Teaching My Mind And Body Who’s Boss
I just celebrated my 47th birthday by completing my first competitive run in 28 years. After losing 40 pounds over the summer, (see the accompanying “before-and-after” pictures at left) I ran the Sleeping Bear Half-Marathon here in Northern Michigan where I live. It was cold, and sleet actually fell, but it was also exhilarating and fun and I am proud of the accomplishment.
Also keeping me going were thoughts of my mother, who died of cancer over the summer. I wanted to accomplish this for her, as well as for myself. I thought of how she had struggled for breath during her last few days of life. As I ran, I thought of how my labored breathing during a run is nothing compared to what she had to endure. So, I gathered all the cold air in my lungs for the both of us, telling my mother that life continues through me, through my brothers and her grandchildren.
My biggest worry when I woke up early Sunday morning, was the run’s no-headphones rule. During training, music was how I was able to escape into my own world and forget about the pain of running. To take this away from me on my first competitive run troubled me greatly. Just me and my thoughts, with no soundtrack, for a couple of hours, sounded like a nightmare.
Fortunately, when I got there, I saw about half the other runners cramming earbuds into the sides of their heads, so I did not feel so sneaky.
At the run, I saw the healthiest-looking people ever — not only skinny, but people who looked as though they have been that way all their lives. As I huffed and puffed the first few miles, I wanted to explain the difficult road that brought me to this point, how I had let myself go into obesity and all its accompanying health problems before I decided I wanted to live to see my grandchildren. Then, again, it seemed presumptuous of me to think that running has been easy for everybody else, or that nobody else had a similar story to tell.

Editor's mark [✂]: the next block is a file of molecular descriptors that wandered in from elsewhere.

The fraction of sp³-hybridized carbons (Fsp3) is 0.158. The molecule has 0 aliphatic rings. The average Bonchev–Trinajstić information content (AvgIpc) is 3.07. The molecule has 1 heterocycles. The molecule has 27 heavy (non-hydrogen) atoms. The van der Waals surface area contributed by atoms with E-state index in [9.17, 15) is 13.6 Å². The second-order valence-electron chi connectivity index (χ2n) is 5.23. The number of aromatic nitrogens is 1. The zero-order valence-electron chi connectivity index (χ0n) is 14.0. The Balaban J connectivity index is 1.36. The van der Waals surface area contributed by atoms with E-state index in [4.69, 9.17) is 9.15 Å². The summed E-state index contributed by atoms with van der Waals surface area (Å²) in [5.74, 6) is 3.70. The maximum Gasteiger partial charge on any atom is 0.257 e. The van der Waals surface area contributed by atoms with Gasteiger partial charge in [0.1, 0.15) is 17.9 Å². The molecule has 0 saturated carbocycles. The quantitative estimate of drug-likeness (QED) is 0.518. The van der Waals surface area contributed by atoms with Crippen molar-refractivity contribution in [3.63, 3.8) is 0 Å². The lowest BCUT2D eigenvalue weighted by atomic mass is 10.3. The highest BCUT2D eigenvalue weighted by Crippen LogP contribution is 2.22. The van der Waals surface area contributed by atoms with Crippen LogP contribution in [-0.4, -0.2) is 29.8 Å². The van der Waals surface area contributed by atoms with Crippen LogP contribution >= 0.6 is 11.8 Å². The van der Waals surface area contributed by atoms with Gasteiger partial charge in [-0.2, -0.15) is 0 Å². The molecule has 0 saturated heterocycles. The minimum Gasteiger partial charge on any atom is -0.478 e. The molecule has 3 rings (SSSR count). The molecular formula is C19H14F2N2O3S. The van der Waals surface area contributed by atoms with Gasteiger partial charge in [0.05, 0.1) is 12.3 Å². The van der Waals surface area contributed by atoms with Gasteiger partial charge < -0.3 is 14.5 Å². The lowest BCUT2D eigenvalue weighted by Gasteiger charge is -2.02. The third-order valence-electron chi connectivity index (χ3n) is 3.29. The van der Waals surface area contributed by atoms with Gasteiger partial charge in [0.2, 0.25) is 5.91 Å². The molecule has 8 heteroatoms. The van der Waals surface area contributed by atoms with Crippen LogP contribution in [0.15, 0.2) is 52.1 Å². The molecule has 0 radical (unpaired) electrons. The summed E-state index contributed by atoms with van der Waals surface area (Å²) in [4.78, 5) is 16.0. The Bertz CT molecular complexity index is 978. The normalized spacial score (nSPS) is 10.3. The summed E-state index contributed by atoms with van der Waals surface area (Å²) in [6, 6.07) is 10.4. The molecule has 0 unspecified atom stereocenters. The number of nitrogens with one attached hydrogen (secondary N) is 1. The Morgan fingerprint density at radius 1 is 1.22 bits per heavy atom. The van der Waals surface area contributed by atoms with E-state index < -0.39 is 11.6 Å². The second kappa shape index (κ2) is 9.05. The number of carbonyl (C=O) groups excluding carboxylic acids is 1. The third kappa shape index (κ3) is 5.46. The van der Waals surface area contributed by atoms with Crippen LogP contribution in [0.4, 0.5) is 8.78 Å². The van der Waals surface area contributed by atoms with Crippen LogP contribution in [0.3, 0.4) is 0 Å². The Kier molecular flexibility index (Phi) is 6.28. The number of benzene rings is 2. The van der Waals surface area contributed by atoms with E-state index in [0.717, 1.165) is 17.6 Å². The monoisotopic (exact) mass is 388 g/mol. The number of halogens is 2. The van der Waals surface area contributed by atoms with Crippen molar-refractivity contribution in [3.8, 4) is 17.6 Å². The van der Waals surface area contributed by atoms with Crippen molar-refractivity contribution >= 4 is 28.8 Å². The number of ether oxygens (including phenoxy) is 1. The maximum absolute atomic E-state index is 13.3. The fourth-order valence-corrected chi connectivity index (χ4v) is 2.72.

The last time I had run any long distance was back in 1984, when I did the Detroit Free Press Marathon with my dad. After that, I lost the determination, the focus necessary to continue running. I allowed my body to rule my actions rather than the other way around.
Taking control of my body again, losing weight, enduring pain, telling my legs, my lungs, my mind, who exactly is running the show … these are the lessons of the past few months of serious running and smarter eating.
Back to the run. As it has always been with me, the first few miles is the most difficult. I puffed and groaned until my body got used to the run. Children and old ladies with walkers seemed to be passing me between miles 1 and 3. Then I finally hit my rhythm and miles 4-8 were beautiful, easy, like coasting.
Then I cursed myself for not training on enough hills. Just after the Dune Climb, a major two-mile-long hill just kept going and going. What pulled me through were those “banned” headphones. Iggy Pop’s “Lust for Life,” Beastie Boys’ “Sure Shot” and, of course, Bruce Springsteen’s “Born to Run” kept my legs pumping up the hill.
I finished in 2 hours and 23 minutes. No world records were set. I placed sixth in my age group. But I finished. A few months ago, I could barely walk up the stairs without getting winded. I’ll probably go for a full marathon next year. What is important, though, is that I am beginning the second half of my life with a satisfying accomplishment. Makes me wonder what else I can do if I really tried.
Image Credit: Howard Lovy (before and after his obsession with diet and exercise)